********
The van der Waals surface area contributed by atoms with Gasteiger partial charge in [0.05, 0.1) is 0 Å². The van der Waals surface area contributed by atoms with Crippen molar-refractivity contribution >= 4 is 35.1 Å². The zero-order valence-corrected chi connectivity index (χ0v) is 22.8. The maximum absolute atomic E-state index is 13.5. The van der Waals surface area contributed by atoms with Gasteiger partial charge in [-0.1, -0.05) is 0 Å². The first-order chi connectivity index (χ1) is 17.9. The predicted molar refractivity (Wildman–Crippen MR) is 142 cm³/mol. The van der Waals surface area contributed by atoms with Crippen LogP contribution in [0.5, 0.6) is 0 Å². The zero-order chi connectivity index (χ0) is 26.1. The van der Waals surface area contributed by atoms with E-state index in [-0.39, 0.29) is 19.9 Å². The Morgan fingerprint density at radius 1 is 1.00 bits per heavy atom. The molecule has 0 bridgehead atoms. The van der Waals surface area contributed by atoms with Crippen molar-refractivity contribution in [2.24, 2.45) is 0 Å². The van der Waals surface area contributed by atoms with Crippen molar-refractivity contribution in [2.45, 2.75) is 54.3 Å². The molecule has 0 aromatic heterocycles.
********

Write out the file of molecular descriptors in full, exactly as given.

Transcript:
The van der Waals surface area contributed by atoms with Gasteiger partial charge in [0.05, 0.1) is 0 Å². The van der Waals surface area contributed by atoms with Crippen molar-refractivity contribution >= 4 is 35.1 Å². The zero-order valence-corrected chi connectivity index (χ0v) is 22.8. The maximum absolute atomic E-state index is 13.5. The van der Waals surface area contributed by atoms with Gasteiger partial charge in [-0.1, -0.05) is 0 Å². The first-order chi connectivity index (χ1) is 17.9. The predicted molar refractivity (Wildman–Crippen MR) is 142 cm³/mol. The van der Waals surface area contributed by atoms with Crippen LogP contribution in [0.5, 0.6) is 0 Å². The zero-order chi connectivity index (χ0) is 26.1. The van der Waals surface area contributed by atoms with E-state index in [-0.39, 0.29) is 19.9 Å². The Morgan fingerprint density at radius 1 is 1.00 bits per heavy atom. The molecule has 0 bridgehead atoms. The van der Waals surface area contributed by atoms with Crippen molar-refractivity contribution in [2.24, 2.45) is 0 Å². The van der Waals surface area contributed by atoms with Crippen molar-refractivity contribution in [2.45, 2.75) is 54.3 Å². The molecule has 0 aromatic heterocycles.